It’s essential for call center managers to take tone of voice into consideration when developing an agent training program. Although some of us were born with top-tier communication skills, many of us have to work at it.
Building tone-of-voice training into a new hire’s onboarding plan is an excellent way to ensure success in the long-term—they’ll be able to help a customer to feel heard, know how to deescalate situations and communicate in an authentic way.
Here are 3 tips on how to train tone of voice to call center agents:
1. Be a brand-voice champion.
Communicate what your brand stands for throughout the training process. How should customers feel when speaking with agents? What are some key phrases you’d like agents to use that reflect the brand’s values and culture?
These questions will help narrow down specific verbiage agents can fall back on if they’re unsure how to handle a situation and make them feel more confident that they can resolve even the more challenging calls.
2. Encourage empathy.
Arming agents with active listening skills can be incredibly helpful when it comes to keeping customers calm and building trust. Terms like “If I’m understanding correctly, you’re saying…”, “I see, please go on”, and “I understand how that could be frustrating” are all ways agents can express empathy for a customer’s situation and show customers that they really want to help them resolve their issues.
3. Make mirroring a part of training.
Proper energy mirroring is vital when it comes to ensuring that customers feel understood. Set up role playing activities to help teach agents how to mirror. The employee playing the customer should be given scripts with different scenarios and distinct emotional reactions.
Have the agent learn how to interact in a way that mirrors the tone of the customer. If a frustrated customer is agitated, ensure the agent calmly expresses that they understand the frustration in a tone that isn’t overly positive, so as not to further agitate the customer.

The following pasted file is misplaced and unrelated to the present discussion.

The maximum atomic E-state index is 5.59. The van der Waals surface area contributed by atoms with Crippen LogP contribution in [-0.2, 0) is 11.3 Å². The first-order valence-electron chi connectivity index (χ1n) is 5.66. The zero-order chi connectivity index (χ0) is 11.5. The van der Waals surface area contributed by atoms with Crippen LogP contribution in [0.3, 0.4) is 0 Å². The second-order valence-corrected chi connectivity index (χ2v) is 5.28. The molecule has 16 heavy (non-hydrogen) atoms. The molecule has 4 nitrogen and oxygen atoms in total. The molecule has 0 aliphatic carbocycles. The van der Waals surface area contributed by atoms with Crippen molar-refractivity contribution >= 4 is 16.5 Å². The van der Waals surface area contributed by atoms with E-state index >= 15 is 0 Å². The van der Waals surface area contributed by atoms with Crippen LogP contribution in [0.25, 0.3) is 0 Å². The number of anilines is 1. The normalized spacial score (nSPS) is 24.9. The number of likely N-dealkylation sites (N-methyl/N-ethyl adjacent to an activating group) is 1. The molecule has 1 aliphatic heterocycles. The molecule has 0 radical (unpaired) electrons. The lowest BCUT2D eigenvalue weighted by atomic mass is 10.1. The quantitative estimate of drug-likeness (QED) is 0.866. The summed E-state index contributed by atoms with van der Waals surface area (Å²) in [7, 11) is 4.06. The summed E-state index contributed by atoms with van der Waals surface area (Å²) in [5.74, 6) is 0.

In another scenario, you may have the customer express excitement over connecting a new service, in which case the agent should be encouraged to mirror that excitement back to the customer with a positive tone and bubbly disposition.
DID YOU KNOW?
According to the 2021 Customer Experience Trends report by Zendesk, 66% of customers say they’re more loyal to companies that demonstrate empathy and understanding when a customer has a problem.
Don’t forget your online channels.
Mirroring in the social media space and online text chats is also very important. If a message is received that reads as stressed and frustrated, it’s essential that the reply the customer is sent matches that energy. Empathy phrases like: “I understand your frustration” are a key component of empathetic text replies.
Communicating every step of the solution during a live chat can also help to calm a frustrated customer. Before any action is taken, it should be precisely communicated so the customer is in the know about what’s happening. Typing things like “I’m currently accessing your account to see where the error is. This should take me approximately 2 minutes”, ensures the customer knows exactly what to expect, which builds trust in the service they’re receiving.